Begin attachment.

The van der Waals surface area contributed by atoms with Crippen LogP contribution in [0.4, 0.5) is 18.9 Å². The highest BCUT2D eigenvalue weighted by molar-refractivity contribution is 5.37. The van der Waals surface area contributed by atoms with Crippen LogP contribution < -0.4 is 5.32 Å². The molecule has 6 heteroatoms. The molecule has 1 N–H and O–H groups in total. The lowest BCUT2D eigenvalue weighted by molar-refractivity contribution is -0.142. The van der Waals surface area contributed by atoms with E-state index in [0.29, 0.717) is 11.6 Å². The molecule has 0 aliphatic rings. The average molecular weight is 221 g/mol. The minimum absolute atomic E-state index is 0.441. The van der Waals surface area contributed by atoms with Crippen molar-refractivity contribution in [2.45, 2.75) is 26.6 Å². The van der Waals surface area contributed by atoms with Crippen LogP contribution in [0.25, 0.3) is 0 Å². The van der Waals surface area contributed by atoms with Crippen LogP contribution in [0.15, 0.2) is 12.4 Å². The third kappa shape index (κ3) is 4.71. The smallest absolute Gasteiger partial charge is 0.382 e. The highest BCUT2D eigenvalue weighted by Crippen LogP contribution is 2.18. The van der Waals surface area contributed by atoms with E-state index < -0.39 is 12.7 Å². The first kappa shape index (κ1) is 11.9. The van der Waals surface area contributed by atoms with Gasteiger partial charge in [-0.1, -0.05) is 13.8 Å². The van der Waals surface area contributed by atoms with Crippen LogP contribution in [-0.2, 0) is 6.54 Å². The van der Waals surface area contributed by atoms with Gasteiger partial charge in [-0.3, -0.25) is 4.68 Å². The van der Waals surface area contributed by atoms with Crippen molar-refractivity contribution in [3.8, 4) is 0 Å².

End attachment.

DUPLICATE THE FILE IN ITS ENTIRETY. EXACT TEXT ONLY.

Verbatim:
The van der Waals surface area contributed by atoms with Crippen LogP contribution in [0.4, 0.5) is 18.9 Å². The highest BCUT2D eigenvalue weighted by molar-refractivity contribution is 5.37. The van der Waals surface area contributed by atoms with Crippen LogP contribution < -0.4 is 5.32 Å². The molecule has 6 heteroatoms. The molecule has 1 N–H and O–H groups in total. The lowest BCUT2D eigenvalue weighted by molar-refractivity contribution is -0.142. The van der Waals surface area contributed by atoms with E-state index in [0.29, 0.717) is 11.6 Å². The molecule has 0 aliphatic rings. The average molecular weight is 221 g/mol. The minimum absolute atomic E-state index is 0.441. The van der Waals surface area contributed by atoms with Crippen molar-refractivity contribution in [2.45, 2.75) is 26.6 Å². The van der Waals surface area contributed by atoms with Crippen LogP contribution in [0.25, 0.3) is 0 Å². The van der Waals surface area contributed by atoms with Crippen LogP contribution in [0.15, 0.2) is 12.4 Å². The third kappa shape index (κ3) is 4.71. The smallest absolute Gasteiger partial charge is 0.382 e. The highest BCUT2D eigenvalue weighted by Crippen LogP contribution is 2.18. The van der Waals surface area contributed by atoms with E-state index < -0.39 is 12.7 Å². The first kappa shape index (κ1) is 11.9. The van der Waals surface area contributed by atoms with Gasteiger partial charge in [-0.1, -0.05) is 13.8 Å². The van der Waals surface area contributed by atoms with Crippen LogP contribution in [-0.2, 0) is 6.54 Å². The van der Waals surface area contributed by atoms with Gasteiger partial charge in [-0.3, -0.25) is 4.68 Å². The van der Waals surface area contributed by atoms with Crippen molar-refractivity contribution in [3.8, 4) is 0 Å².